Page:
There is some excellent detail work on the bicep plates and armor. The spikes have a rough texture that mimics actual keratin–I can imagine Beast Man having won these in an epic struggle with some Eternian dragon. Even the straps holding the bicep plates look and feel like leather.
Plastic & Paint: Beast Man’s body is molded mostly in orange plastic, and as this is a mass-market figure, it’s not hard to tell that. To me, that toyish feel is part of the appeal of MOTUC; but that said, since this is an online exclusive with what I presume is relatively smaller production runs, it’s possible Mattel could have sprung for the sort of paint applications you see on NECA or McFarlane figures, though I wonder whether the price would have been higher. Still, the plastic takes the detailing well, and between that and the light but well-applied wash, the toyish feel is minimized.
The most complicated paint applications are on the armor, and I’m impressed by how good it is–these is on par with the best we’ve seen from Mattel recently, including DCUC and Movie Masters. The wash on the fur of the chest armor looks just right, while the browns used on the spikes compliment their keratinous texture.
Articulation: Beast Man is articulated has a ball jointed neck, ball jointed shoulders, swivels at the biceps, wrists, waist and the top of his boots, and hinges at the elbows, knees, ankles and torso. Unlike DCUC, however, the hips are more traditional ball joints (or rather, ball and hinge joints) with a swivel at the top of the thigh; but the loincloth, which is fairly stiff plastic, limits the range of motion a bit.
The chest armor, which bunches around Beast Man’s neck, also limits how much you can move Beast Man’s head. He can cock his head to either side and look up and down easily, but has a harder time looking left or right.
Accessories: Beast Man comes with his signature whip. Where the original figure’s whip was a bit of black string, the new figure gets an actual soft plastic whip. It’s strong enough that it will actually hang in the air when turned horizontally, allowing for some great mid-whip poses (but making it more difficult to have the whip lie coiled on the ground).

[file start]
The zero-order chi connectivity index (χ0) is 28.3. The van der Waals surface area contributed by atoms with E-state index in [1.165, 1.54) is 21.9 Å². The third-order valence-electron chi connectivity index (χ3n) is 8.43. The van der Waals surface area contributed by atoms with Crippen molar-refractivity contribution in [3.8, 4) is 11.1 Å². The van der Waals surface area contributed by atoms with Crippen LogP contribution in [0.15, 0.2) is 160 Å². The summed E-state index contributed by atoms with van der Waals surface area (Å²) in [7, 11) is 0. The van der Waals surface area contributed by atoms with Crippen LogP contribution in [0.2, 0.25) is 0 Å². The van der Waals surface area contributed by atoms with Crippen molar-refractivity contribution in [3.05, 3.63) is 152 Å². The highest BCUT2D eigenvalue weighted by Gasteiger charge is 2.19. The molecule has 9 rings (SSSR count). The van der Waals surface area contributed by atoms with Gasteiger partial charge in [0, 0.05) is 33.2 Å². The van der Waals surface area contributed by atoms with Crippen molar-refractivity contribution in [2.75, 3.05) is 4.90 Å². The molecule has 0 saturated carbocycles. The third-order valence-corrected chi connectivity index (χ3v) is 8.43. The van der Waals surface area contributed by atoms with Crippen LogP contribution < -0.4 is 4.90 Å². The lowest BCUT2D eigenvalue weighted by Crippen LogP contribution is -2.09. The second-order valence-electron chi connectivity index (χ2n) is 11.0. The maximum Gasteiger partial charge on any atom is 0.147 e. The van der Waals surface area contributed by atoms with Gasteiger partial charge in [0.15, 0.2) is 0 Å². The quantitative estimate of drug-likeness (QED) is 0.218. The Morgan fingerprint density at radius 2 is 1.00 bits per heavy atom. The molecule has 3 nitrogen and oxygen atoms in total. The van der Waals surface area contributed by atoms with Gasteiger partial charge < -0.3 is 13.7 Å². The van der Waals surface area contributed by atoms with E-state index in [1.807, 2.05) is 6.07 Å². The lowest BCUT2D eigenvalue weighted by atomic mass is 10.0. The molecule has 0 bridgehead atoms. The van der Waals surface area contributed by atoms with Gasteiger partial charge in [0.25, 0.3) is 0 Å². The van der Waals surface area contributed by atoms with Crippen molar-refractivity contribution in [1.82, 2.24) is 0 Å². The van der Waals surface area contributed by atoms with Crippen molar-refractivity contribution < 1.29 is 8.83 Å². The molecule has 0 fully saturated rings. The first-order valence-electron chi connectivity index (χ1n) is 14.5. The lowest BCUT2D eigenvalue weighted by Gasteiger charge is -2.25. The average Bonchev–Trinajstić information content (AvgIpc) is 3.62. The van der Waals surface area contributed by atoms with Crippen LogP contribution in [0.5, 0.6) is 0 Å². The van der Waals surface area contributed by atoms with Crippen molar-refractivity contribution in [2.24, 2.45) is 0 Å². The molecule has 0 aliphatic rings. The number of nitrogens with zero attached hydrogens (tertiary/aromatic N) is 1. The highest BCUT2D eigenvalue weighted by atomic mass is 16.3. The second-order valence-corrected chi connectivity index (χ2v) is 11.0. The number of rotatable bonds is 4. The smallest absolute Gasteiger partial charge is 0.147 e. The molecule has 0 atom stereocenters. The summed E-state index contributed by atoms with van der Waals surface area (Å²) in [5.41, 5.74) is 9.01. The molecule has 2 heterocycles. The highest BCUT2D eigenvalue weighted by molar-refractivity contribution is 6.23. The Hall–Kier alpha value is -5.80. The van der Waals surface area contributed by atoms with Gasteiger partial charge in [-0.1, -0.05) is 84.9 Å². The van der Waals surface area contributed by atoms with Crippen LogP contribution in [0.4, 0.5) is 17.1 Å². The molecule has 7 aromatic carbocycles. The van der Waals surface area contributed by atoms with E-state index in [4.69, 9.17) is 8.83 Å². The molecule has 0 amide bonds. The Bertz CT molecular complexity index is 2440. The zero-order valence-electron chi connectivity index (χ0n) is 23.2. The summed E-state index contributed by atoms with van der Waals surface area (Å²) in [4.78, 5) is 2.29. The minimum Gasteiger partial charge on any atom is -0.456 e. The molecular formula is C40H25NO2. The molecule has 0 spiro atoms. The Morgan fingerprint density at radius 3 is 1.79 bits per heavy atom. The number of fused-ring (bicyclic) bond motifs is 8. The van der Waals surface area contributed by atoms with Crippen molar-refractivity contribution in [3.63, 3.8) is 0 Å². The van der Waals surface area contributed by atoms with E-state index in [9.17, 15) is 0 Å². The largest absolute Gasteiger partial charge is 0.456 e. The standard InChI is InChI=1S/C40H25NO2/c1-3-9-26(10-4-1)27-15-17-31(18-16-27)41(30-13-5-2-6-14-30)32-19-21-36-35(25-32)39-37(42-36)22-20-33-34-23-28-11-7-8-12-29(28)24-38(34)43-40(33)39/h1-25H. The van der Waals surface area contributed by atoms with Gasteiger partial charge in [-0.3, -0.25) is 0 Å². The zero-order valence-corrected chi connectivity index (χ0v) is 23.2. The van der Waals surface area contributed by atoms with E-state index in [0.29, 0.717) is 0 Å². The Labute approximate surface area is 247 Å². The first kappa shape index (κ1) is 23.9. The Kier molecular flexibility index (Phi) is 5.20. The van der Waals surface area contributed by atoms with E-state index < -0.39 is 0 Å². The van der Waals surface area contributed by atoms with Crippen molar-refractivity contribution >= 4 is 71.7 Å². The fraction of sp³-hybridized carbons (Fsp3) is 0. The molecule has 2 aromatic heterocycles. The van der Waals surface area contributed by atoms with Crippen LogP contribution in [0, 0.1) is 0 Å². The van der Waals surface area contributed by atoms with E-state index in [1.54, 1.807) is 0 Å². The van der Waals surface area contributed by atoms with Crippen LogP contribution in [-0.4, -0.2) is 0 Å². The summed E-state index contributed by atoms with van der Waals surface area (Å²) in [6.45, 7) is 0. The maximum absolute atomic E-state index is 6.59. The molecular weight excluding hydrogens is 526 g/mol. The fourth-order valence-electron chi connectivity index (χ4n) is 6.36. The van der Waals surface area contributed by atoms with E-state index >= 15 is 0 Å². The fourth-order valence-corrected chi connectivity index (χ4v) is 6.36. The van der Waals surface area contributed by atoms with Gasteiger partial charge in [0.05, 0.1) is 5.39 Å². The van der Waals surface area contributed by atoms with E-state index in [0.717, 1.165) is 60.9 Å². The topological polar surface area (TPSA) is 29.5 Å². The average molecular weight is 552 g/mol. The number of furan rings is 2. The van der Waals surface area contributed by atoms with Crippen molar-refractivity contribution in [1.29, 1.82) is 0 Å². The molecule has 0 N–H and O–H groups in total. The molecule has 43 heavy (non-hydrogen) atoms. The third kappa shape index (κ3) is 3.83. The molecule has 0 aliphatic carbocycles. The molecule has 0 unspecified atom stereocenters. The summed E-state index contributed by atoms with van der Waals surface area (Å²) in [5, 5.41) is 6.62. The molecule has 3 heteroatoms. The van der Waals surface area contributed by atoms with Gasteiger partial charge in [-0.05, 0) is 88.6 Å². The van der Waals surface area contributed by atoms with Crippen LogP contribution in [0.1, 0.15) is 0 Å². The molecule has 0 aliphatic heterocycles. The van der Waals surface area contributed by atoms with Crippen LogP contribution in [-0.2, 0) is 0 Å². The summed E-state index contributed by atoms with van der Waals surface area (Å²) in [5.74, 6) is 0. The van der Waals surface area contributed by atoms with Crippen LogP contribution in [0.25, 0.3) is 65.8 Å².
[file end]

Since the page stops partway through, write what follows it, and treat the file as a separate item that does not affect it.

Unlike the MOTU2K Beast Man’s whip, which had a more traditional whip handle, the Horsemen have simply updated the original handle–which is kind of funny, since the original handle wasn’t designed for Masters of the Universe but rather Mattel’s 1970s toy line Big Jim (which also provided MOTU with Battle Cat and Zoar). The accessory was recycled from a Big Jim figure named (drumroll please) The Whip. The Horsemen have added a leathery texture to the whip and handle, making it more interesting than the black plastic cone and string of the original.
Quality Control: A number of collectors have complained about loose joints on their Beast Man figures, particularly the legs. My figure’s legs are a tad loose, but it hasn’t interfered with his ability to stand or pose.
Value: Since you can only get these online–and thus, have to have them shipped–the minimum price you’re going to pay is about $28. That’s about a third what you’d pay for a high-end Sideshow 12″ figure, and more than twice what you would pay for DCUC figure at retail.
As I said in my He-Man review, these are not $20 figures. Mattel should be selling these for $15 at most, with a better deal on shipping.
I gave Beast Man a half-star higher than He-Man thanks to his more elaborate sculpt. If he were cheaper, he would have gotten all five stars.